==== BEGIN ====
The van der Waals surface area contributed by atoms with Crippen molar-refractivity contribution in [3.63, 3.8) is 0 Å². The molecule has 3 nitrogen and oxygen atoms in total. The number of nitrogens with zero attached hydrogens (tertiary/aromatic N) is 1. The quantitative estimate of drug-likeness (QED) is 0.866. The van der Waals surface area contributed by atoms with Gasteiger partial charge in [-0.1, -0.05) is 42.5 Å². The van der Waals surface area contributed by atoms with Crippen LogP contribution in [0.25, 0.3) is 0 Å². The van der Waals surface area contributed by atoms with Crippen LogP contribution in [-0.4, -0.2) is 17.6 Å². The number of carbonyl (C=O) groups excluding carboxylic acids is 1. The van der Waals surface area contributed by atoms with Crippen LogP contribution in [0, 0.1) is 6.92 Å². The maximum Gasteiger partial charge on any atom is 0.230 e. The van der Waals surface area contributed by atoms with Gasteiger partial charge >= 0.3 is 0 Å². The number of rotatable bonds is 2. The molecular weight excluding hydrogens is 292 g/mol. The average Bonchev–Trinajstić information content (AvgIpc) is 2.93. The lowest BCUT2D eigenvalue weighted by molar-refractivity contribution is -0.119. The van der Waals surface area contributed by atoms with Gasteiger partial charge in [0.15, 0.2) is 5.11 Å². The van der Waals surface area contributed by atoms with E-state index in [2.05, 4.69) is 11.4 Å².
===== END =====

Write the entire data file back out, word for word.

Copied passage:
The van der Waals surface area contributed by atoms with Crippen molar-refractivity contribution in [3.63, 3.8) is 0 Å². The molecule has 3 nitrogen and oxygen atoms in total. The number of nitrogens with zero attached hydrogens (tertiary/aromatic N) is 1. The quantitative estimate of drug-likeness (QED) is 0.866. The van der Waals surface area contributed by atoms with Gasteiger partial charge in [-0.1, -0.05) is 42.5 Å². The van der Waals surface area contributed by atoms with Crippen LogP contribution in [0.25, 0.3) is 0 Å². The van der Waals surface area contributed by atoms with Crippen LogP contribution in [-0.4, -0.2) is 17.6 Å². The number of carbonyl (C=O) groups excluding carboxylic acids is 1. The van der Waals surface area contributed by atoms with Crippen LogP contribution in [0, 0.1) is 6.92 Å². The maximum Gasteiger partial charge on any atom is 0.230 e. The van der Waals surface area contributed by atoms with Gasteiger partial charge >= 0.3 is 0 Å². The number of rotatable bonds is 2. The molecular weight excluding hydrogens is 292 g/mol. The average Bonchev–Trinajstić information content (AvgIpc) is 2.93. The lowest BCUT2D eigenvalue weighted by molar-refractivity contribution is -0.119. The van der Waals surface area contributed by atoms with Gasteiger partial charge in [0.15, 0.2) is 5.11 Å². The van der Waals surface area contributed by atoms with E-state index in [2.05, 4.69) is 11.4 Å².